Alexander II Emancipate The Serfs Analysis

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Why did Alexander II emancipate the serfs?

Alexander II, the Tsar of Russia from 1855-1881, formally emancipated, or set free, the serfs in the Emancipation Reform of 1861 despite that it was only applied to privately owned serfs and was a measured three stage process beginning with personal freedom. Ultimately, Alexander II emancipated the serfs as it held back Russia’s economy from progressing and improving. However, the combination of various military, social and political factors also contributed to the decision of Alexander II to emancipate the serfs.

There were many military-related reasons which would incentivise the emancipation of serfs, especially following the Crimean War which led people to believe that reform was necessary. During
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The intelligentsia is a social class of people who looked to play a role in influencing the culture and politics of a society, in this case, Russia. By emancipating the serfs, the Tsar would appease the intelligentsia as they had tried to pressure the Tsar to reform and bring change, as they had argued to liberalise and try to get the Tsar to bring equality to the people. The intelligentsia did not have many numbers yet they posed notable resistance to the autocracy, challenging it and the Tsar. By appeasing them in this way, they might become less of an opposition, so the autocracy would not have to worry about them as much. By freeing the serfs, Russia could secure her position as a great power in Europe following her defeat in the Crimean War. The emancipation of serfs would seem, to the other western powers, that the Tsar is doing good for his people and abolishing a morally incorrect system. At the same time it would help maintain the autocracy in Russia following the social unrest and growing economic problems which could be fixed by the emancipation. Additionally, serfdom was not entirely different to the feudalism which had been present in many areas of pre-modern Europe, although long abolished. The fact that Russia still had serfdom when other western countries had long moved on past feudalism showed Russia’s backwardness …show more content…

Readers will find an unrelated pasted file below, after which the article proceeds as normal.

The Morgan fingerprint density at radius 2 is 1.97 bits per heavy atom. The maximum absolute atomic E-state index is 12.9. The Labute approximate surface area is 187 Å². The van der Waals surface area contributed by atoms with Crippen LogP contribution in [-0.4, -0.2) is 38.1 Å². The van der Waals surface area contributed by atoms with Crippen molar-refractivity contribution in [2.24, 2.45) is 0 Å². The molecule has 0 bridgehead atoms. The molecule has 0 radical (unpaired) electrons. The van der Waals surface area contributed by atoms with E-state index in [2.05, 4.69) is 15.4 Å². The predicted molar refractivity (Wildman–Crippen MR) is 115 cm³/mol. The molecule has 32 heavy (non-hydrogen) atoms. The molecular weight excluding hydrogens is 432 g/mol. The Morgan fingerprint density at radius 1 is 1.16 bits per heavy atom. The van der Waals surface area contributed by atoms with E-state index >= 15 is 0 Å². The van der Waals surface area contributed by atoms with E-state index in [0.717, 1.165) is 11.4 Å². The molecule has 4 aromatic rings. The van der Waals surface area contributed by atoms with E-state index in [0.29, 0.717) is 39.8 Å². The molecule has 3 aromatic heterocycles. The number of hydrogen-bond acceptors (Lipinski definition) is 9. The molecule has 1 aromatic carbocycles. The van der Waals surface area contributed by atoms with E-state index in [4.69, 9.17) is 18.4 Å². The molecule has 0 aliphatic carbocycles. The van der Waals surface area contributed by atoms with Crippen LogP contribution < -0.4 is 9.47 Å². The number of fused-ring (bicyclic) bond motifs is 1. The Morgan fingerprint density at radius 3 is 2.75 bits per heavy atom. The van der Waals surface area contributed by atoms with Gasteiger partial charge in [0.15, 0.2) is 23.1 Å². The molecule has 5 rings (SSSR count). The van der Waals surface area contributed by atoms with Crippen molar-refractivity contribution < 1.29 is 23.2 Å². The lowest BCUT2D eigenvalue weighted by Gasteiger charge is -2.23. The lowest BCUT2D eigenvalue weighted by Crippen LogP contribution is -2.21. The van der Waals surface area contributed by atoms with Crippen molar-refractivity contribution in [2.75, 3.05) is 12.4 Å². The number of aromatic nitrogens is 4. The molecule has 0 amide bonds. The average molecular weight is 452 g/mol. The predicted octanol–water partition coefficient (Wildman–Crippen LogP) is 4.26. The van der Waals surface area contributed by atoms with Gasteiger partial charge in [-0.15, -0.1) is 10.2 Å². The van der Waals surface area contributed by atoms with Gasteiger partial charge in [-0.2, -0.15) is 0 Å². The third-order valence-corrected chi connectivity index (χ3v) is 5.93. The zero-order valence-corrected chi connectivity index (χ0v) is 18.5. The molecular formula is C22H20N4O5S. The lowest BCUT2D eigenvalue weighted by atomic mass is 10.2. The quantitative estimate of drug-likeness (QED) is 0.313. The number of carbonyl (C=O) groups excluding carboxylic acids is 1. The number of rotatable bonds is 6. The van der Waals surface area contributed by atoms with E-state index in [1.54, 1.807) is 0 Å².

However, it would have also improved and strengthened Russia’s military, restored social stability in Russia and reduced political opposition and brought Russia’s political level up to that of western

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